Back From Falling: Part 5

...It's a very careful process to remind myself I am ok in these moments.  Fighting the urge to stop working out, convincing myself I am indeed ok and what I feel is "normal".  Even more curious is that very thought, what is it to feel "normal"?

I fought through my workout conveniently on the ground floor at my office building.  Next up, eat properly.  I have been an athlete longer than I've known how to walk I think, this you would assume would be another easy concept for me, to eat well.  Not so much.  Our bodies are not simple, and eating to stay Mentally Fit is a carefully planned routine.  Not too much sugar, nothing too fatty, certainly easy on the caffeine, and so it was; my post workout staple, a smoothie, loaded with fruits and protein.

I hate the first few days trying to come "out of this place".  Everything is so hard, so tiring, so beyond challenging.  These moments are always measured for balance, acceptance of what I know, a careful check on my feelings and keeping tabs on my anxiety levels, yet pushing past the desire to withdraw and forcing myself to push on.

It occurs to me as I sit here writing how odd it must be for my coworkers, all so very supportive, to be reading this yet sitting next to me knowing (well knowing now) what my past week has been like.  Very curious.

In any case, I made my way back up to the office where I fortunately Lead a team of incredible people whose very energy make my days better, and perched myself at my desk.  It's a skill I like to think, the ability to "force" focus and present myself in these moments as a perfectly functioning individual, all the while crawling out of my skin from moment to moment trying to claim the peace I know I can exist in.

This day was a challenge, one of many I have known and one of more that I will face.  But on the 4th, by the time I got home after work, I had a realization that brought things slightly into focus, I hadn't feared my ride home from work that day.  This seems so simple, almost childlike, but it's so real, so gradual, and so subtly drastic how quickly things "turn around" in moments like these.  With just the effort spent getting up, working out, eating, socializing, I had started to force the "fear" away again.  And without even realizing how powerful these things are in my life, I started to prove to myself again that coping and managing are well within my means.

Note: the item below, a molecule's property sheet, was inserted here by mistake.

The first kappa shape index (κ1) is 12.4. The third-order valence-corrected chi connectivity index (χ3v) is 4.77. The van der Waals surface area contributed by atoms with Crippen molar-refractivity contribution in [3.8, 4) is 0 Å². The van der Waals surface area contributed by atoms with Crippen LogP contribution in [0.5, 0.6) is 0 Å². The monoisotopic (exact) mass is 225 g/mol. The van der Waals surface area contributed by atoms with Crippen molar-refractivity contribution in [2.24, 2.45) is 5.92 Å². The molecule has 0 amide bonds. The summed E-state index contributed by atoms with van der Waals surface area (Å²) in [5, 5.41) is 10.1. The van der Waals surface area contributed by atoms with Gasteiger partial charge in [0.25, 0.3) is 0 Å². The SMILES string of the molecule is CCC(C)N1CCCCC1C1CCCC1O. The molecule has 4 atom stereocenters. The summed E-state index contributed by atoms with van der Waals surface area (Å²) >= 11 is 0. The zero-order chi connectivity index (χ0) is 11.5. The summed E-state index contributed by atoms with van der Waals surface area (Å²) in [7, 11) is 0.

I at least fell asleep that night knowing this to be true, I have learned how important my perspective is, my ability to recognize a "victory" no matter how small...on the 4th, I wasn't afraid to drive home from work, and that made the 5th a little easier to face...

To Be Continued...


Back From Falling: Part 4

...I woke up on the 4th knowing I needed to take action.  The feelings were still there, the anxiety and the panic were very real.  It's a constant battle in these moments between what I feel, what I want to do and what I know I need to do.  Staying in bed is easiest, or at least it feels that way.  Once I sort through the fears, the irrationality, the chaos, and I determine that what I "feel" is a product or result of anxiety and panic, I find myself at a crossroad.  It seems odd that this is as true today as it was ten years ago, but here it is.  I can allow myself to exist in this state and ultimately be overwhelmed with the depression that results from feeling so "out of control", or I can accept the feelings and change my thoughts in order to better my situation.

On the 4th it was this decision, do I stay in bed feeling like "crap" and not making anything better or do I force myself to face the fear of getting out of bed, submerging myself into the world and force myself against every feeling to reenter the routine that keeps me in recovery?

The drive to the gym that morning scared me.  No matter how many times I find myself at this crossroad the one possibility always stays constant with me, "what if my routine stops working and I end up back where I was when I had no ability to cope?"  Well my answer is simple, it has yet to fail me and the day it does I will find a new way to cope, a new routine, and another set of supports to allow for me to stay Mentally Fit!